A Mississippi forensic nurse who spoke on the condition of anonymity also said she routinely sees police demonstrate skepticism and even hostility toward victims. She has heard officers ask victims whether they actually wanted to have sex with their assailants and suggest that they should not have been alone with them. 

After the Supreme Court overturned and Mississippi’s trigger ban took effect, Stephanie Piper, sexual assault program manager at the nonprofit Gulf Coast Center for Nonviolence, helped a woman who had become pregnant after unwanted sex get an appointment for an abortion in Florida. Instead of a six-hour round trip drive to Jackson, she had a 10-hour round trip to Tallahassee. 

Stephanie Piper is the sexual assault program manager at the nonprofit Gulf Coast Center for Nonviolence, serving victims of sexual violence on the Mississippi Gulf Coast.

In that case, the woman knew the man who impregnated her and had previously had consensual sex with him. She had no interest in filing a police report. 

“She was scared if she didn’t have sex with him something worse was going to happen,” Piper said. “In my eyes that’s a sexual assault. If she came forward to law enforcement and said everything I just said, they’re probably not going to go forward with the case.”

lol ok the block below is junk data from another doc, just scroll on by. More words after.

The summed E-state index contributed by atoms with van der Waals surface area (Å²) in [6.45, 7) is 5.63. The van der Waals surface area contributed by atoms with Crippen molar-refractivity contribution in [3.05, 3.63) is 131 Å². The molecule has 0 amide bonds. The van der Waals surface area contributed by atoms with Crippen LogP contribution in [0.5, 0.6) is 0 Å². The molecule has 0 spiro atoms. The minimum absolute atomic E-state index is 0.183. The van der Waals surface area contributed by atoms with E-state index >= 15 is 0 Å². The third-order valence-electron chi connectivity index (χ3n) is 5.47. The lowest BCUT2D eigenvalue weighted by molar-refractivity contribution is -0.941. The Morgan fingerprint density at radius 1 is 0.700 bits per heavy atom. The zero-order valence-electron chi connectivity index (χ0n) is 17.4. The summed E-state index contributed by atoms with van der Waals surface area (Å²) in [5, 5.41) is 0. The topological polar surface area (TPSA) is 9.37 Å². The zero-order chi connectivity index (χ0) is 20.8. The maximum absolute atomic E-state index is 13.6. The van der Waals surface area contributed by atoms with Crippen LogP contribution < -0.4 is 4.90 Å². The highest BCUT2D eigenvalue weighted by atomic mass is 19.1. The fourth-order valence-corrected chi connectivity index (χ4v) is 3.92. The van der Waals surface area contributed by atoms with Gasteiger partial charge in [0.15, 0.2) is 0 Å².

Lovern, a native of Philadelphia, Miss., grew up in the Pentecostal church, surrounded by opposition to abortion. His work as a nurse has changed his perspective, introducing him to situations where abortion was medically necessary. And he can see how carrying a pregnancy to term could change a sexual assault victim’s life forever. 

“I’m not saying that they wouldn’t love their child any differently, but it’s always going to bring back a physical presence of that assault,” he said. 

This article first on Mississippi Today and is republished here under a Creative Commons license.

AG’s office ignores forensic nurses’ questions about Plan B


Sexual assault nurses asked the AG’s office if Plan B is legal. They never got a response.

Mississippi nurses who take care of sexual assault victims are worried that the ’s ban could force them to stop offering emergency contraception – and they’re not getting any answers from the state’s chief legal officer. 

Months ago, following the Dobbs ruling that allowed an abortion ban to take effect in Mississippi, a group of forensic nurses reached out to Lynn Fitch’s office for guidance.